Ver. 13. And I beheld, and heard an angel flying through the midst of heaven, saying with a loud voice, Wo, wo, wo,
to the inhabiters of the earth by reason of the other voices of the trumpet of the three angels, which are yet to sound.
Notice is here given, by an angel flying, of the three woes then yet awaiting the guilty world: and these three trumpets are hence denominated the three wo trumpets; or the first, second, and third woes; which were to be still more notable events. They were to relate each to a different power, as will be seen; and were events great, and far distant from each other.
The three trumpets, expounded in this lecture, furnish interesting reflections. By these judgments, God made himself known,-vindicated his name and government,and gives solemn warnings to men on earth. Rome had been great, and had long governed the known world. But long had this wicked empire persecuted the cause of God, and slaughtered millions of the dear followers of Christ; and God poured his judgments upon them. These savage barbarians from the north had their own selfish and bloody designs; and the Most High had his deep, holy and vindictive designs, in the same events. "Surely the wrath of man shall praise God; and the remainder of that wrath he will restrain." These calamities were the wicked deeds of those vile hordes of robbers; and they were yet the righteous dispensations of God: "Ye meant evil against me (said Joseph to his brethren); but God meant it for good." God governed the whole, and fulfilled his word, and his wise designs; yet were the aggressors free agents; and their cruelties were without excuse. God said of the Assyrian, Isa. x., coming against the Jews; "I will send him against the hypocritical nations, and against the people of my wrath will I give him a charge, to take the spoil, and to take the prey, and to tread them down as the mire of the streets. But of the same Assyrian, God says; "Howbeit he meaneth not so; neither does his heart think so; but it is in his heart to destroy and cut off nations not a few:" hence God cut off the Assyrian, in his turn, as he did the Romans in the judgments recited. Let transgressors then, tremble! for "the triumphing of the wicked is short!" "When they say, Peace and safety; sudden destruction cometh, and they shall not escape!" "He that being often reproved, hardeneth his neck, shall suddenly be destroyed, and that without remedy."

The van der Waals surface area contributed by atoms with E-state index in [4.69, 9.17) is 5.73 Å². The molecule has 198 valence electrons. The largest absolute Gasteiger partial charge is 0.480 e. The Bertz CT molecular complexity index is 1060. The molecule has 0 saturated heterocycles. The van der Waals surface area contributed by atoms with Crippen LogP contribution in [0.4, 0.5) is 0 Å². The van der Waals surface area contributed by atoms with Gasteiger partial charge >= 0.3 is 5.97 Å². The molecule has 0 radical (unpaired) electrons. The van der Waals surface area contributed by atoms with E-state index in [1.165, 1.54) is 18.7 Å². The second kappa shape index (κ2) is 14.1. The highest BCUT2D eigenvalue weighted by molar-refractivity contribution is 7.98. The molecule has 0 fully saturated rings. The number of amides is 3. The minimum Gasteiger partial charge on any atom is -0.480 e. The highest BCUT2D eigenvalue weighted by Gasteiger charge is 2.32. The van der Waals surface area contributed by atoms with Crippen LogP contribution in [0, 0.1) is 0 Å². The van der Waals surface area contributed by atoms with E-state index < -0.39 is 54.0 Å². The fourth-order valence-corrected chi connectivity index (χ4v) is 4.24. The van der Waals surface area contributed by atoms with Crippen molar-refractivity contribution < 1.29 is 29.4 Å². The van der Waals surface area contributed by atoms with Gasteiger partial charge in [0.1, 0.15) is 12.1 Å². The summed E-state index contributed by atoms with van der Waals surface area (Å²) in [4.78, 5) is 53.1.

This chapter gives us the fifth and sixth trumpets; or the first and second wo trumpets.
Ver. 1. And the fifth angel sounded, and I saw a star fall from heaven unto the earth and to him was given the key of the bottomless pit.
2. And he opened the bottomless pit: and there arose a smoke out of the pit, as the smoke of a great furnace; and the sun and the air were darkened by reason of the smoke of the pit.
3. And there came out of the smoke locusts upon the earth and unto them was given power, as the scorpions of the earth have power.
4. And it was commanded them that they should not hurt the grass of the earth, neither any green thing, neither any tree; but only those men which have not the seal of God in their foreheads.
5. And to them it was given that they should not kill them, but that they should be tormented five months and their torment was as the torment of a scorpion when he striketh a man.
6. And in those days shall men seek death, and shall not find it; and shall desire to die, and death shall flee from them.
7. And the shapes of the locusts were like unto horses prepared unto battle; and on their heads were as it were crowns like gold, and their faces were as the faces of men.
8. And they had hair as the hair of women, and their teeth were as the teeth of lions.
9. And they had breast-plates, as it were breast-plates of iron; and the sound of their wings was as the sound of chariots of many horses running to battle.
10. And they had tails like unto scorpions, and there